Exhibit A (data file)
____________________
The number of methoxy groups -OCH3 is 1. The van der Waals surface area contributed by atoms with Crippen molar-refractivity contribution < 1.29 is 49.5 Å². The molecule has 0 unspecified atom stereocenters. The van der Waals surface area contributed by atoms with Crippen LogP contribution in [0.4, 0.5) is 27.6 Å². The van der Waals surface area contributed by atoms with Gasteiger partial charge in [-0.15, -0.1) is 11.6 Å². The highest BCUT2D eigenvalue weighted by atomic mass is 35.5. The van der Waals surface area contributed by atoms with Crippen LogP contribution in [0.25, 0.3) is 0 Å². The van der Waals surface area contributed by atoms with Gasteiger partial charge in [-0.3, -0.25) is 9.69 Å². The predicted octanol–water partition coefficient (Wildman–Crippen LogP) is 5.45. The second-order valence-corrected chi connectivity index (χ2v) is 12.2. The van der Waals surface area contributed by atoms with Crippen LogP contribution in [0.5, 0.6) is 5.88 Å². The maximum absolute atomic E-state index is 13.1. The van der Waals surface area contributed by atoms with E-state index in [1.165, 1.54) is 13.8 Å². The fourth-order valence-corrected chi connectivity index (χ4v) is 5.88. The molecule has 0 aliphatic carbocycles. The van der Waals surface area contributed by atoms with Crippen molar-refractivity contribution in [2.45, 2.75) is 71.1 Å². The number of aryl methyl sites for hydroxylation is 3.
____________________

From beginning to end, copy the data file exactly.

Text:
The number of methoxy groups -OCH3 is 1. The van der Waals surface area contributed by atoms with Crippen molar-refractivity contribution < 1.29 is 49.5 Å². The molecule has 0 unspecified atom stereocenters. The van der Waals surface area contributed by atoms with Crippen LogP contribution in [0.4, 0.5) is 27.6 Å². The van der Waals surface area contributed by atoms with Gasteiger partial charge in [-0.15, -0.1) is 11.6 Å². The highest BCUT2D eigenvalue weighted by atomic mass is 35.5. The van der Waals surface area contributed by atoms with Crippen LogP contribution in [0.25, 0.3) is 0 Å². The van der Waals surface area contributed by atoms with Gasteiger partial charge in [-0.3, -0.25) is 9.69 Å². The predicted octanol–water partition coefficient (Wildman–Crippen LogP) is 5.45. The second-order valence-corrected chi connectivity index (χ2v) is 12.2. The van der Waals surface area contributed by atoms with Crippen LogP contribution in [0.5, 0.6) is 5.88 Å². The maximum absolute atomic E-state index is 13.1. The van der Waals surface area contributed by atoms with E-state index in [1.165, 1.54) is 13.8 Å². The fourth-order valence-corrected chi connectivity index (χ4v) is 5.88. The molecule has 0 aliphatic carbocycles. The van der Waals surface area contributed by atoms with Crippen molar-refractivity contribution in [2.45, 2.75) is 71.1 Å². The number of aryl methyl sites for hydroxylation is 3.